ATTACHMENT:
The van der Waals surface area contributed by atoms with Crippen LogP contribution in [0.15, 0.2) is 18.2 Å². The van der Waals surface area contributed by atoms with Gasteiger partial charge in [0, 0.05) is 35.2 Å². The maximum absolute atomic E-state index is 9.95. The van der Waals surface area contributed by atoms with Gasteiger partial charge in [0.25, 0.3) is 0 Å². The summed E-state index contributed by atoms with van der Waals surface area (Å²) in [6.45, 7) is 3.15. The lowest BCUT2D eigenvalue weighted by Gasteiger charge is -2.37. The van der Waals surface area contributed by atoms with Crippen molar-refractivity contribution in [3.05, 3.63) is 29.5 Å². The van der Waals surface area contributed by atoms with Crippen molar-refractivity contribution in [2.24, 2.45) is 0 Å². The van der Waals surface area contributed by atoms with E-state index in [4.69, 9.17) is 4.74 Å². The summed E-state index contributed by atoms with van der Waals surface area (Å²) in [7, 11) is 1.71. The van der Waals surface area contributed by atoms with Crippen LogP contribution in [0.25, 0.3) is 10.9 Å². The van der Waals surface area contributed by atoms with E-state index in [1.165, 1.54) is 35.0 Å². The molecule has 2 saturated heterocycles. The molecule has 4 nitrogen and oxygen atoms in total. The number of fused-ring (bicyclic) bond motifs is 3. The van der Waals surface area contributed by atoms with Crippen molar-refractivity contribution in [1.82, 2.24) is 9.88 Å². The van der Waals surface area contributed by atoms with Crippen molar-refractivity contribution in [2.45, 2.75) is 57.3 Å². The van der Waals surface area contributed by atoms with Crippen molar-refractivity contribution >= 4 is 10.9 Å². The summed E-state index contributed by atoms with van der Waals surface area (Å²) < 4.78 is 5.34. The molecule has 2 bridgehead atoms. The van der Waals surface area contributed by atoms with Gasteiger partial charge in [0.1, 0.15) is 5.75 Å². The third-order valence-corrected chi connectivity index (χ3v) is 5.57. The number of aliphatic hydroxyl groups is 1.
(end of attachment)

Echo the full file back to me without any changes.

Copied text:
The van der Waals surface area contributed by atoms with Crippen LogP contribution in [0.15, 0.2) is 18.2 Å². The van der Waals surface area contributed by atoms with Gasteiger partial charge in [0, 0.05) is 35.2 Å². The maximum absolute atomic E-state index is 9.95. The van der Waals surface area contributed by atoms with Gasteiger partial charge in [0.25, 0.3) is 0 Å². The summed E-state index contributed by atoms with van der Waals surface area (Å²) in [6.45, 7) is 3.15. The lowest BCUT2D eigenvalue weighted by Gasteiger charge is -2.37. The van der Waals surface area contributed by atoms with Crippen molar-refractivity contribution in [3.05, 3.63) is 29.5 Å². The van der Waals surface area contributed by atoms with Crippen molar-refractivity contribution in [2.24, 2.45) is 0 Å². The van der Waals surface area contributed by atoms with E-state index in [4.69, 9.17) is 4.74 Å². The summed E-state index contributed by atoms with van der Waals surface area (Å²) in [7, 11) is 1.71. The van der Waals surface area contributed by atoms with Crippen LogP contribution in [0.25, 0.3) is 10.9 Å². The van der Waals surface area contributed by atoms with E-state index in [1.165, 1.54) is 35.0 Å². The molecule has 2 saturated heterocycles. The molecule has 4 nitrogen and oxygen atoms in total. The number of fused-ring (bicyclic) bond motifs is 3. The van der Waals surface area contributed by atoms with Crippen molar-refractivity contribution in [1.82, 2.24) is 9.88 Å². The van der Waals surface area contributed by atoms with Crippen molar-refractivity contribution in [2.45, 2.75) is 57.3 Å². The van der Waals surface area contributed by atoms with Crippen molar-refractivity contribution >= 4 is 10.9 Å². The summed E-state index contributed by atoms with van der Waals surface area (Å²) < 4.78 is 5.34. The molecule has 2 bridgehead atoms. The van der Waals surface area contributed by atoms with Gasteiger partial charge in [0.1, 0.15) is 5.75 Å². The third-order valence-corrected chi connectivity index (χ3v) is 5.57. The number of aliphatic hydroxyl groups is 1.